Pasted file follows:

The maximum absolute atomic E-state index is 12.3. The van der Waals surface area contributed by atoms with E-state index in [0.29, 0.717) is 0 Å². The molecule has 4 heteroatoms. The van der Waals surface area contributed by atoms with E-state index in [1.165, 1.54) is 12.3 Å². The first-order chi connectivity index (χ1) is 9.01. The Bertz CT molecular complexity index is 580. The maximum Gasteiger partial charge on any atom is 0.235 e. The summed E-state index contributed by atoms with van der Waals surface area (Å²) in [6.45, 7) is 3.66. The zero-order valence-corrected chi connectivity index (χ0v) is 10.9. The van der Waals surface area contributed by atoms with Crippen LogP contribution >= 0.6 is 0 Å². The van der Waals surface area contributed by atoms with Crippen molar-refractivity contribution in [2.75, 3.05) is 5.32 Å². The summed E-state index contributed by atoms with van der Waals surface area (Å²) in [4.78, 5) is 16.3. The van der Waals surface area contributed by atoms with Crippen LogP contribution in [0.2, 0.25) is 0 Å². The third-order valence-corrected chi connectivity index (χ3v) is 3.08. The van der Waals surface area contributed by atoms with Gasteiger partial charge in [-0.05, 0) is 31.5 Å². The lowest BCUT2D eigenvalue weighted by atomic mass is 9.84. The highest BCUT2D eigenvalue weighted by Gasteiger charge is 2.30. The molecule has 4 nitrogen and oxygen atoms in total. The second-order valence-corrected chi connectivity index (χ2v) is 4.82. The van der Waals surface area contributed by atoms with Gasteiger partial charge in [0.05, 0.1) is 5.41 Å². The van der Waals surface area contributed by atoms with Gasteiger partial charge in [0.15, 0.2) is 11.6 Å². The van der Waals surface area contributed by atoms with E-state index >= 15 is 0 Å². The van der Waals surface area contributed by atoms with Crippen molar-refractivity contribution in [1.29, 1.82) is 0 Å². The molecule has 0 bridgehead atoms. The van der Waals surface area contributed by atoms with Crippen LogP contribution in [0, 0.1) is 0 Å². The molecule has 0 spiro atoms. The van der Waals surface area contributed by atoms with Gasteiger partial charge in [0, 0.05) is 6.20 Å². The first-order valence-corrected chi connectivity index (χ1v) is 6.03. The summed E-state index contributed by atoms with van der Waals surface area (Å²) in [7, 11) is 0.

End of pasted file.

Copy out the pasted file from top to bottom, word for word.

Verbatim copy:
The maximum absolute atomic E-state index is 12.3. The van der Waals surface area contributed by atoms with E-state index in [0.29, 0.717) is 0 Å². The molecule has 4 heteroatoms. The van der Waals surface area contributed by atoms with E-state index in [1.165, 1.54) is 12.3 Å². The first-order chi connectivity index (χ1) is 9.01. The Bertz CT molecular complexity index is 580. The maximum Gasteiger partial charge on any atom is 0.235 e. The summed E-state index contributed by atoms with van der Waals surface area (Å²) in [6.45, 7) is 3.66. The zero-order valence-corrected chi connectivity index (χ0v) is 10.9. The van der Waals surface area contributed by atoms with Crippen LogP contribution >= 0.6 is 0 Å². The van der Waals surface area contributed by atoms with Crippen molar-refractivity contribution in [2.75, 3.05) is 5.32 Å². The summed E-state index contributed by atoms with van der Waals surface area (Å²) in [4.78, 5) is 16.3. The van der Waals surface area contributed by atoms with Crippen LogP contribution in [0.2, 0.25) is 0 Å². The third-order valence-corrected chi connectivity index (χ3v) is 3.08. The van der Waals surface area contributed by atoms with Gasteiger partial charge in [-0.05, 0) is 31.5 Å². The lowest BCUT2D eigenvalue weighted by atomic mass is 9.84. The highest BCUT2D eigenvalue weighted by Gasteiger charge is 2.30. The molecule has 4 nitrogen and oxygen atoms in total. The second-order valence-corrected chi connectivity index (χ2v) is 4.82. The van der Waals surface area contributed by atoms with Gasteiger partial charge in [0.05, 0.1) is 5.41 Å². The van der Waals surface area contributed by atoms with Gasteiger partial charge in [0.15, 0.2) is 11.6 Å². The van der Waals surface area contributed by atoms with E-state index >= 15 is 0 Å². The van der Waals surface area contributed by atoms with Crippen molar-refractivity contribution in [1.29, 1.82) is 0 Å². The molecule has 0 bridgehead atoms. The van der Waals surface area contributed by atoms with Crippen LogP contribution in [0, 0.1) is 0 Å². The molecule has 0 spiro atoms. The van der Waals surface area contributed by atoms with Gasteiger partial charge in [0, 0.05) is 6.20 Å². The first-order valence-corrected chi connectivity index (χ1v) is 6.03. The summed E-state index contributed by atoms with van der Waals surface area (Å²) in [7, 11) is 0.